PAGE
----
Why Deliverability Matters to Me


Welcome to deliverability week. I want to especially thank Al for doing a lot of work behind the scenes herding this group of cats. He’s an invaluable asset to the community.

The topic today is why deliverability matters to me. Until I started writing this, I hadn’t really thought about it much. Like most folks, I kinda fell into deliverability. I still describe myself as a scientist by training.

I think that to figure out why it matters, I need to start at the beginning and talk about the impact of email on my life and at why email matters to me. Email matters because it’s a communication tool and introduced me to thousands of people I would have never been able to interact with. Deliverability matters because it’s the key to keeping email as a viable and practical communication tool.

Ancient History (pre-2000)

My first job out of high school was interning in a molecular biology research lab at the FDA on Capitol Hill. That was where I had my first exposure to BITNET and then later the Internet. My interest in email actually started then. My boyfriend at the time stayed down in Blackburg for the summer, while I was up in DC. We tried to email each other, but couldn’t.

When I moved to grad school, I got a non .gov email address. When I got my first spam, sometime in 94 or 95, I used tracking spammers down as a way to understand email and learn about the internet. Throughout the 90s fighting spam was a hobby I did between experiments. I started participating in the news.admin.net-abuse USENET groups, anti-spam mailing lists like spam-l and some anti-spam related IRC channels. Many of the folks I met then are still friends and colleagues – including Al. This is also where Steve and I met even though we were living and working in two different time zones.

By 2000 Steve and I were married and living in California where he was working for UltraDNS. I was looking for jobs in the booming Bay Area biotech scene, but couldn’t find quite the right position. After a few months some of the other folks I met on USENET were working for MAPS and recruiting me to come work with them.

The job that really interested me was not on the blocklist side of things, but rather the education and compliance side of things. We were the carrot backed up by the blocklist stick. My first position there was managing a team of folks handling abuse complaints for a major network provider. As the company grew, I moved over to head up client services. I was tasked with developing an outsourced abuse desk product for MAPS to sell to third parties. I’d just made our first sale back in early 2001 when the company laid off most of us not on the blocklist side of things.

The start (early 00’s)

I mentioned Steve was working at UltraDNS at the time. The company was founded by Rodney Joffe who I talked about when he won the Mary Litynski Award. He started recommending me to his friends and colleagues to help them solve their MAPS blocklisting problems.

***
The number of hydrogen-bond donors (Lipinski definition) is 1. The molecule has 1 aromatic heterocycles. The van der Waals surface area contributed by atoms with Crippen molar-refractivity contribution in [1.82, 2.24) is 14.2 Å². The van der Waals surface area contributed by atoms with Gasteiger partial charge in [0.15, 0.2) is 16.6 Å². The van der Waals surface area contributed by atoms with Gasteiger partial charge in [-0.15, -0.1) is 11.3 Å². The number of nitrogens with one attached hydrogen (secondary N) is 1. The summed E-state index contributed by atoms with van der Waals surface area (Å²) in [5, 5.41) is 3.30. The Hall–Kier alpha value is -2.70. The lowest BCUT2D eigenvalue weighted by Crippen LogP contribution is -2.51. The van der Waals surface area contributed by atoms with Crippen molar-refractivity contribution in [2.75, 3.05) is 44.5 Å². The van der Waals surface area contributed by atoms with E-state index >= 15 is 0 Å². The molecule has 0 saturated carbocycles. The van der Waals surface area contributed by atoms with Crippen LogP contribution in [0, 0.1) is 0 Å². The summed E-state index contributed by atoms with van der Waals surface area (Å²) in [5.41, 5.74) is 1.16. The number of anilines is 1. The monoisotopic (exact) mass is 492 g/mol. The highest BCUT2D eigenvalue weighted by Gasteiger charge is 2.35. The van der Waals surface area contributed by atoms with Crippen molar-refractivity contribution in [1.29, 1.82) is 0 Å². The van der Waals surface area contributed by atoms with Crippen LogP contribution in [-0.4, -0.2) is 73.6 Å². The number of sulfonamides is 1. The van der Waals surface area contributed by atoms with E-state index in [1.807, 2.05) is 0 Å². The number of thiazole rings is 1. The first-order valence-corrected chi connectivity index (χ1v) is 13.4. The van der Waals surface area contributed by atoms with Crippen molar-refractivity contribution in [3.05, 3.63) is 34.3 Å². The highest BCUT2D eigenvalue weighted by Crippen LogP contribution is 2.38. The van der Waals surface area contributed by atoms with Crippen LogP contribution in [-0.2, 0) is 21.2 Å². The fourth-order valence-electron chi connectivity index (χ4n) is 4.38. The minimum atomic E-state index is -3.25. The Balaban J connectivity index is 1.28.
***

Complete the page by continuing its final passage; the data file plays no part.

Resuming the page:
Deliverability wasn’t really a thing when I started consulting for companies. Mostly I would go into a company and look at their processes and explain to them how to comply with MAPS requirements to get delisted. It wasn’t about inbox or not inbox. It was solving the immediate blocking problem.

Spam filters were very primitive. They blocked by IPs and sometimes domains. There were the vague beginnings of spam folders at some mailbox providers, but they weren’t what we think of today. People were still manually writing rules to block spam.

The infrastructure we now rely on for deliverability just didn’t exist.

  • FBLs didn’t exist.
  • Gmail didn’t exist
  • Authentication didn’t exist.
  • CAN SPAM didn’t exist.
  • Report Spam buttons didn’t exist.
  • Best Practice recommendations consisted of “use confirmed opt-in”.

We were all flying by the seat of our pants and trying to navigate wholly unknown terrain. We were fighting to preserve an email ecosystem without the tools or the knowledge or the community that we have today.

What it means to me

At the end of the day, I still consider myself an anti-spammer. What I do is all about stopping spam. Many of those USENET colleagues and friends ended up founding or building filtering companies. Others work for blocklists or abuse or postmaster desks. I took a different path. Instead of going down the blocking route, I stayed on the side of the carrot. My anti-spam work is teaching companies ways to send email that are respectful of the recipient. They can make money from an opt-in model and they can be effective even if they’re not blasting out email to every address they can find.

To me, email is magical. It gave me a way to get to know and connect with people I would otherwise never have met. It let me continue relationships that spanned the globe. I’ve gotten multiple jobs due to the relationships I’ve created through email. My first post-grad school research job was for someone I met on an discussion list. My job at MAPS was definitely due to my online activities. I even met the guy I’ve been married to for 25 years (this July!) because of email and specifically spam.

Email is special. Email deserves to be protected because it’s valuable. It’s important. Filters and blocklists have their place. But someone needs to be the carrot. Someone needs to show marketers and companies how to use email non-destructively. How to make email work for everyone. That’s the path I chose so long ago when MAPS was courting me. It’s the path I’ve traveled for years now. It’s a path I’m proud of.

Deliverability is important because we are the protectors and the caretakers of the email ecosystem.

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